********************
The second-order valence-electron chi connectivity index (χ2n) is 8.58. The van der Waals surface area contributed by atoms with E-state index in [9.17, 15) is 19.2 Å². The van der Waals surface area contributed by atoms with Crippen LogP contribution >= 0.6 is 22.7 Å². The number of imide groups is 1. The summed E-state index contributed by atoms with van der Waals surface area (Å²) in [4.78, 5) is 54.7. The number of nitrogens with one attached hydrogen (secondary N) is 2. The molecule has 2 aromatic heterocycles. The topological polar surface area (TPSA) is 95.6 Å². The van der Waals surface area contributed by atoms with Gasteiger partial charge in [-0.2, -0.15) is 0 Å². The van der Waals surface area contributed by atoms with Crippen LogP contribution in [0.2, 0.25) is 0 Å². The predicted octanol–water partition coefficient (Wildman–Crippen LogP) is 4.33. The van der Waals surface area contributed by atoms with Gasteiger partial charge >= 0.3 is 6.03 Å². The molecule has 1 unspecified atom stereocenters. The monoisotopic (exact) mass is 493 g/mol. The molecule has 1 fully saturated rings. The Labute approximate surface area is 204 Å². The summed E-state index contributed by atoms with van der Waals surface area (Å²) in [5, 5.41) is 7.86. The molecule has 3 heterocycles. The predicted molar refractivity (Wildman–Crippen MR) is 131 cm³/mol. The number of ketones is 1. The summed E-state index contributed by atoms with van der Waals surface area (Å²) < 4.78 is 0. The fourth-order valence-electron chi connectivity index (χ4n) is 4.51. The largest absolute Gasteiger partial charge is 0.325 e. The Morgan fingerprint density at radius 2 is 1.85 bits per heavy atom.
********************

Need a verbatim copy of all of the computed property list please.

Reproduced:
The second-order valence-electron chi connectivity index (χ2n) is 8.58. The van der Waals surface area contributed by atoms with E-state index in [9.17, 15) is 19.2 Å². The van der Waals surface area contributed by atoms with Crippen LogP contribution >= 0.6 is 22.7 Å². The number of imide groups is 1. The summed E-state index contributed by atoms with van der Waals surface area (Å²) in [4.78, 5) is 54.7. The number of nitrogens with one attached hydrogen (secondary N) is 2. The molecule has 2 aromatic heterocycles. The topological polar surface area (TPSA) is 95.6 Å². The van der Waals surface area contributed by atoms with Gasteiger partial charge in [-0.2, -0.15) is 0 Å². The van der Waals surface area contributed by atoms with Crippen LogP contribution in [0.2, 0.25) is 0 Å². The predicted octanol–water partition coefficient (Wildman–Crippen LogP) is 4.33. The van der Waals surface area contributed by atoms with Gasteiger partial charge >= 0.3 is 6.03 Å². The molecule has 1 unspecified atom stereocenters. The monoisotopic (exact) mass is 493 g/mol. The molecule has 1 fully saturated rings. The Labute approximate surface area is 204 Å². The summed E-state index contributed by atoms with van der Waals surface area (Å²) in [5, 5.41) is 7.86. The molecule has 3 heterocycles. The predicted molar refractivity (Wildman–Crippen MR) is 131 cm³/mol. The number of ketones is 1. The summed E-state index contributed by atoms with van der Waals surface area (Å²) < 4.78 is 0. The fourth-order valence-electron chi connectivity index (χ4n) is 4.51. The largest absolute Gasteiger partial charge is 0.325 e. The Morgan fingerprint density at radius 2 is 1.85 bits per heavy atom.